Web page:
You may not have heard of Sappho. You may not even have heard of the term “sapphic love”, a word/term whose origins go back to Sappho. But you certainly have heard of it’s synonym: lesbian. Sappho was a Greek poet, born on the Isle of Lesbos, from which the word Lesbian is derived. She was known as one of the great lyric poets of all time, making her mark on history through her art, unlike so many of the women on this list who did so through violence. Sappho stood out both on this list and in the world for her creativity, intelligence, and belief in love in an ancient world where death ran so rampant, where often times strength and savagery were required merely to survive the day. While some women on this list made their mark by at violence, Sappho made her mark by being great without violence. We don’t know a lot about her, but here’s some of what we do know, and some of what we believe.
Sappho was born on the Isle of Lesbos sometime around 615 BC. Some historians believe as early as 630, others as late as 610 BC. She grew up and spent the majority of her life in her hometown of Mytilene, with the only known break a period of banishment to Sicily sometime between 604 and 594 BC. During this exile, she must have made quite an impression as Cicero recorded that a statue of her stood in Syracuse. Eventually she returned to Mytilene where she lived out the rest of her days until she died around 570 BC. Some historians believe she was married to a rich man named Cercylas, with whom she had a daughter named Cleis (named after Sappho’s mother). Others point to evidence that she wasn’t wed to Cercylas, and still others believe that she died throwing herself off a cliff, heart-broken by a young lover, while still other stories have her living out her days as a carefree lover of people, until she died at an old age.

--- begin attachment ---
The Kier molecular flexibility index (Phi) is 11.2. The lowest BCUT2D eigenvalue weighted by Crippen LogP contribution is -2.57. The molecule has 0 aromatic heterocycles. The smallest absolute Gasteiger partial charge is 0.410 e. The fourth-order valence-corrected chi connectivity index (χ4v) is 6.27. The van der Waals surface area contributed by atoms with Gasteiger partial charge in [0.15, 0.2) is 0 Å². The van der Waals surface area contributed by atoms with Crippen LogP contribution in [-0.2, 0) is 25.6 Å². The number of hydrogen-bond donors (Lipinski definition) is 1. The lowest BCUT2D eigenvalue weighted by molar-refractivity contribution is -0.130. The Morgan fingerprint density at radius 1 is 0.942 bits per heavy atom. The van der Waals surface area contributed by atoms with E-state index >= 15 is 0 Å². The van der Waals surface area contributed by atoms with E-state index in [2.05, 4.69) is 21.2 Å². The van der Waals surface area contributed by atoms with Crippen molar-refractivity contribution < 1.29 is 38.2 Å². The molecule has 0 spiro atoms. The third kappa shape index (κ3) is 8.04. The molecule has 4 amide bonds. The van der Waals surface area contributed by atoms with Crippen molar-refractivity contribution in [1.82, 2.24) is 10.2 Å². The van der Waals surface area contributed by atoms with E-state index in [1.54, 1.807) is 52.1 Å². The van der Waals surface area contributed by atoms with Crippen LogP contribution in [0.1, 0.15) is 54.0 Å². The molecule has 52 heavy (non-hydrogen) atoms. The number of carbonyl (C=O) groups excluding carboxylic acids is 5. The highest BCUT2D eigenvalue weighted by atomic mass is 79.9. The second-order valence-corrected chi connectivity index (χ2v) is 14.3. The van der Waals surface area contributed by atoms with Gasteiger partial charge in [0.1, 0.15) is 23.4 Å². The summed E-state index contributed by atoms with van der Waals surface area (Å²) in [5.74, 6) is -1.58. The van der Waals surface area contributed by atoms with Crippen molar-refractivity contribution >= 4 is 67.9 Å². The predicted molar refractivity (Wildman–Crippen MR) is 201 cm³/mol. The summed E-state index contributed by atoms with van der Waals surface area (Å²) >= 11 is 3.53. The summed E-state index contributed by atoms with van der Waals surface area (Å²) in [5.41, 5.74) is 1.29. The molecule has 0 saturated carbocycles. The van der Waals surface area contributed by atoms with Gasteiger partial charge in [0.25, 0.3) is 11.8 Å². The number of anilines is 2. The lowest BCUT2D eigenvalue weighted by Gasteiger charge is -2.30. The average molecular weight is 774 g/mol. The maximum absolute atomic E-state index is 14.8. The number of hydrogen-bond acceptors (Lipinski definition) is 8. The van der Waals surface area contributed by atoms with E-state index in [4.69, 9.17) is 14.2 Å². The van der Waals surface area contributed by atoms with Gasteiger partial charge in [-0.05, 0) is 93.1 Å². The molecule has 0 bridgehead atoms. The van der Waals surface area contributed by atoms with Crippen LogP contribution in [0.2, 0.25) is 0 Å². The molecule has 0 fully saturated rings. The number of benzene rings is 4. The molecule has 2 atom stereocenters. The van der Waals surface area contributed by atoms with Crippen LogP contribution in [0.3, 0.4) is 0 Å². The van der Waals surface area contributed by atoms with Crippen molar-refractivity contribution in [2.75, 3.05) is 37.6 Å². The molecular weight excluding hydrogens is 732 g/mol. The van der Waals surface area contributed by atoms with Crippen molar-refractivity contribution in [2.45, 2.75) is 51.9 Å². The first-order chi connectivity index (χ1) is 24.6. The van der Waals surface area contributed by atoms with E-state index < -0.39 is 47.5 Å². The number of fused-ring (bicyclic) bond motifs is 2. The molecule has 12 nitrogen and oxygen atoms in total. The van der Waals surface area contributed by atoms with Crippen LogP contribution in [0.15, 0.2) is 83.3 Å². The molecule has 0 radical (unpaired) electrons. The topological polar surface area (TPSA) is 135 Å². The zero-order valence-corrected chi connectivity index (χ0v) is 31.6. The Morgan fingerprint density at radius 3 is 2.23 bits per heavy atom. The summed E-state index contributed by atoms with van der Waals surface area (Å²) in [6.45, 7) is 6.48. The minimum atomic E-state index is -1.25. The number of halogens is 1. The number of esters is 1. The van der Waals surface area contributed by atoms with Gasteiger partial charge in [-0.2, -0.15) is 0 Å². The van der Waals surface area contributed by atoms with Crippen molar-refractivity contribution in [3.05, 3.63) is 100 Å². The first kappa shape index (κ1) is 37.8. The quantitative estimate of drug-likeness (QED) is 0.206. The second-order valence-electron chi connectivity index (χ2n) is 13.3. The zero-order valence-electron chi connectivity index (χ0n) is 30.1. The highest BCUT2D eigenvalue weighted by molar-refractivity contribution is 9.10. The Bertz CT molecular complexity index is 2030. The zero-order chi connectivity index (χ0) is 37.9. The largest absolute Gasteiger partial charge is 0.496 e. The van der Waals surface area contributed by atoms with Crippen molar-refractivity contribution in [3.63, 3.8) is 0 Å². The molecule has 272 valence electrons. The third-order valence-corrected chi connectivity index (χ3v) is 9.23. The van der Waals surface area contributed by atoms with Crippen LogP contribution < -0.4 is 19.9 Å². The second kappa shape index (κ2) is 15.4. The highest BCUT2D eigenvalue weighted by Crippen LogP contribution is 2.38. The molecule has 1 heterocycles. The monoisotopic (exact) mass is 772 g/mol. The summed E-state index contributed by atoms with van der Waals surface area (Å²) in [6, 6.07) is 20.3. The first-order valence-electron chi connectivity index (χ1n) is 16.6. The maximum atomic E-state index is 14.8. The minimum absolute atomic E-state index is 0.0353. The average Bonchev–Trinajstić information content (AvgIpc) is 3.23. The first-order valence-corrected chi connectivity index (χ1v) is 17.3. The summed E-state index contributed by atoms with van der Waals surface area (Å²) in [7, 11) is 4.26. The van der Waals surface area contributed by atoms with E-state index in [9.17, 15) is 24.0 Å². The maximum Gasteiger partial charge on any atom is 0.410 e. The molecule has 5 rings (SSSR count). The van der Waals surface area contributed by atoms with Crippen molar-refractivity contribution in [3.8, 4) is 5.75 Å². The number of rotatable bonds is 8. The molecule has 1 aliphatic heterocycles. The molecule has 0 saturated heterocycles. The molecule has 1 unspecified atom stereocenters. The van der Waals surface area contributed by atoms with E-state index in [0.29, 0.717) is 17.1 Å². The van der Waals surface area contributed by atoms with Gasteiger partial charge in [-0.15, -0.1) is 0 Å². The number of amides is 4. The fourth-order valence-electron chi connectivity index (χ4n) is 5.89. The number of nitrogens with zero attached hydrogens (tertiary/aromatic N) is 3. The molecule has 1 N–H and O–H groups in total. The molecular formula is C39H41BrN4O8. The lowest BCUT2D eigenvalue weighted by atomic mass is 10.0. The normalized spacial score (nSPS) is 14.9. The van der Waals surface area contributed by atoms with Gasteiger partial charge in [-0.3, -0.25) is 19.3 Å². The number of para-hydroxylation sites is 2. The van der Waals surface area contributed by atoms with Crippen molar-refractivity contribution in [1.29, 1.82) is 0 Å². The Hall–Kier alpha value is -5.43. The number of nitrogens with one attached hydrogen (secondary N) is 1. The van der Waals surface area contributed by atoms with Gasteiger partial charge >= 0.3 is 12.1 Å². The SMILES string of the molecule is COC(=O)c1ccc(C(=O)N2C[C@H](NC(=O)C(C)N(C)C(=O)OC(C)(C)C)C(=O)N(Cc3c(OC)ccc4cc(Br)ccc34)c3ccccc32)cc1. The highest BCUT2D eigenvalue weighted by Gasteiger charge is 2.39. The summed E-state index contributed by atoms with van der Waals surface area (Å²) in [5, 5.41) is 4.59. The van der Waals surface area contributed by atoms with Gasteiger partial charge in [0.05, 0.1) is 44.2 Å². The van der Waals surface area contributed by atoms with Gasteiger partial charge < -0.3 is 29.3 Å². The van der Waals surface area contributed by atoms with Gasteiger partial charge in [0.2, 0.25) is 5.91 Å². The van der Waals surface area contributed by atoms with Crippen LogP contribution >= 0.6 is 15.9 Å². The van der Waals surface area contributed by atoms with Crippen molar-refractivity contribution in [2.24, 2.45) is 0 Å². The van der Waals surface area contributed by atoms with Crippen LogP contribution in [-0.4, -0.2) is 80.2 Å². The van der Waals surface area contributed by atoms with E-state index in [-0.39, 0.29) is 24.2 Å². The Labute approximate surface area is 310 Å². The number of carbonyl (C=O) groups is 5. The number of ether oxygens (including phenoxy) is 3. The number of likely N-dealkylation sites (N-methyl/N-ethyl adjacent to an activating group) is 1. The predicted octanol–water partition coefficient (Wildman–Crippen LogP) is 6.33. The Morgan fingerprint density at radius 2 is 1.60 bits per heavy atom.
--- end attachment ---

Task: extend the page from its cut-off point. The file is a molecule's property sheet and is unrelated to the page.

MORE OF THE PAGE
The truth is, not a lot is known about Sappho for certain. There is no biographical tale of her life, and so the majority we know about her is from her poetry, which is mostly famous for it’s references to homosexual love, due to the stigma attached to it in this day and age. When it comes to poetry however, she was more than the romance novel equivalent of her day, she was a gifted lyric poet. This meant that she wrote words intended to be sung by one person while another plays the lyre. Her poetry was about love, bright things, flowers, dancing, the Greek goddess of love Aphrodite, and happiness in general. Unfortunately the bulk of even that was lost throughout the ages, with only a few pieces surviving the test of time. Beyond her penned words, Sappho left imprinted on the writing community her style of writing, dubbed the “sapphic stanza”, a form of Aeolic verse the manner in which Sappho wrote a significant portion of her work. Whether it is a style of writing, a common term, or even a major motion picture, Sappho certainly left her mark on the world, even more than 2,500 years after her death, one truly deserving of a place on this list.